Have you ever gotten negative comments because your read young adult fiction? If you’re an adult reading something marketed to teenagers (or even if you’re a teenager yourself), chances are you’ve gotten grief at some point. Your own YA Fiction Examiner has heard it all, and is determined to set things straight. If you know someone who thinks YA fiction is stupid or a waste of time, or if you think that way yourself, read on to discover the truth behind the stereotypes and myths.
Myth # 1
Myth: YA fiction is watered down for a younger audience.
Reality: In his videotaped 2012 creative writing class at Brigham Young University, fantasy author Brandon Sanderson described the difference between middle grade and young adult books. Middle grade readers (roughly ages 9-12) are still being bought books by their parents, so the content has to be appropriate. But by the time they’re teenagers, readers can buy books themselves, so there’s no need to censor things. Many YA books are fairly clean, but others contain strong violence, swearing, sexual content, etc.
YA novels not watered down for a younger audience:
Rats Saw God (Rob Thomas)
Looking for Alaska (John Green)
The Lovely Bones (Alice Sebold)
Myth # 2
Myth: YA fiction is vapid and shallow.
Reality: Due to the abundance of aspiring YA authors, the standards for publishing a YA novel are quite high. Many naysayers cite the Twilight saga as an example of the dumbing down of fiction in general. But even if you abhor sparkly vampire love stories, Twilight is just one story in a sea of thousands.
YA novels that have complex, deep, substantial thematic elements
Warm Bodies (Isaac Marion)
Unwind (Neal Shusterman)
The Adoration of Jenna Fox (Mary E. Pearson)
Myth # 3
Myth: YA fiction is vapid and shallow because teenagers are vapid and shallow.
Reality: This is more of a commentary on teenagers than books. Our society looks down on children and teenagers, often mistaking their lack of life experience for stupidity. But teenagers aren’t stupid, and most of them face far tougher issues than bad acne and breakups.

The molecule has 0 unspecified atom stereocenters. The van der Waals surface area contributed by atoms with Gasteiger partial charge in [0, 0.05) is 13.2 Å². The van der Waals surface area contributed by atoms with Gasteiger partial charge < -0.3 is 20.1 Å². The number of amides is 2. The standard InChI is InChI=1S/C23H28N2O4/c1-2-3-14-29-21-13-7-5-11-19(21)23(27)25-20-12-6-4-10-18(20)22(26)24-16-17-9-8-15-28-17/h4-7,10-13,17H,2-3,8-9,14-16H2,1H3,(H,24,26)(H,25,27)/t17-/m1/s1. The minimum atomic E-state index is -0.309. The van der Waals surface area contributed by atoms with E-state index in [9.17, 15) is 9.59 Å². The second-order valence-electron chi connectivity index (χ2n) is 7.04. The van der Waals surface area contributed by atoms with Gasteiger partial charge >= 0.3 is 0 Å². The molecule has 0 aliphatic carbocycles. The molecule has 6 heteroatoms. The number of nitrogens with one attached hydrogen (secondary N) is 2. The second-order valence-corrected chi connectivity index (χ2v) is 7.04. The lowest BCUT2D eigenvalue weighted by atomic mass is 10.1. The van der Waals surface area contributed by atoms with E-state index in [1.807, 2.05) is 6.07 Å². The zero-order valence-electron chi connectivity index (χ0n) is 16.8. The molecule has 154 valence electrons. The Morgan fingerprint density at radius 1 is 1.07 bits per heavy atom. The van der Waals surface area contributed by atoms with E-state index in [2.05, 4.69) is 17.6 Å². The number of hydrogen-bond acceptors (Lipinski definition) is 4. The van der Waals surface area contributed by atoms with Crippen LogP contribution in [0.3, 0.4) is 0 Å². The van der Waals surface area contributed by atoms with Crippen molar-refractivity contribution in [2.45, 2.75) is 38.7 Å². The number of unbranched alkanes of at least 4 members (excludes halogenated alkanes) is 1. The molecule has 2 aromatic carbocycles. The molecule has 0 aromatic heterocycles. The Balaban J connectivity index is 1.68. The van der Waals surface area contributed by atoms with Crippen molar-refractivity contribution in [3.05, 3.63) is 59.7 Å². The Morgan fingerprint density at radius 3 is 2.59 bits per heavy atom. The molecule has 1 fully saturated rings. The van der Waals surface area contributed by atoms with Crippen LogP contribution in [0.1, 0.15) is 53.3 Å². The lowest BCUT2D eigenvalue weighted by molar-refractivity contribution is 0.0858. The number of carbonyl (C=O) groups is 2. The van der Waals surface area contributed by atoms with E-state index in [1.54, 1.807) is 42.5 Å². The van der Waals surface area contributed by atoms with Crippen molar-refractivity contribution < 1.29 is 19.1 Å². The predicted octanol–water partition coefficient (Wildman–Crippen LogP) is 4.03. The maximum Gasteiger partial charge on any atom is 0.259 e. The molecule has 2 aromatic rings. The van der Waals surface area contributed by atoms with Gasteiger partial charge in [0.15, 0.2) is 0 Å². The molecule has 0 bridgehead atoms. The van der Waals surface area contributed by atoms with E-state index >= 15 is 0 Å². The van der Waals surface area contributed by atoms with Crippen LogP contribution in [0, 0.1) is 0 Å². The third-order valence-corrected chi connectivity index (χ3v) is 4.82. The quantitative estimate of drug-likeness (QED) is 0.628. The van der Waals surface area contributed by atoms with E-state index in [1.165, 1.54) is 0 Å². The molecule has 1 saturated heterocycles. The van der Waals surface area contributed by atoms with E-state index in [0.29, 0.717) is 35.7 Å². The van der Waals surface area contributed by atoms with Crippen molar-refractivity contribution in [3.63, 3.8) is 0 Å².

YA novels that tackle real, substantial teen issues
Thirteen Reasons Why (Jay Asher)
The Fault in our Stars (John Green)
Speak (Laurie Halse Anderson)
Myth # 4
Myth: YA fiction is for teenagers and nobody else.
Reality: Over half of YA novels are bought by adults. Of that half, 37 % are bought by adult readers buying the book for themselves, not for a teenager. YA novels are generally more fast paced than adult novels, making them a logical choice for readers who have TV, cell phones, and lightning fast computers competing for their attention.
YA novels that are also popular with adults:
The Hunger Games (Suzanne Collins)
the Harry Potter series (J.K. Rowling)
Twilight (Stephenie Meyer)
Myth # 5
Myth: YA fiction is a trend that shallow, mindless people love right now but will forget about once something better comes along.
Reality: YA fiction has been around for decades. Even back in the 1970’s, Go Ask Alice was tackling the very real issue of drug abuse among teenagers. If it’s a trend, it’s one that’s here to stay. And good news for those of you who still see YA as shallow and meaningless: If those books are really as bad as you say they are, nobody will remember them in 10 years. But the good ones will still be around, and we’ll have a whole new batch of classics to enjoy.
YA novels that have stood the test of time:
Are You There God? It’s Me, Margaret (Judy Blume)
The Outsiders (S.E. Hinton)
Go Ask Alice (Beatrice Sparks)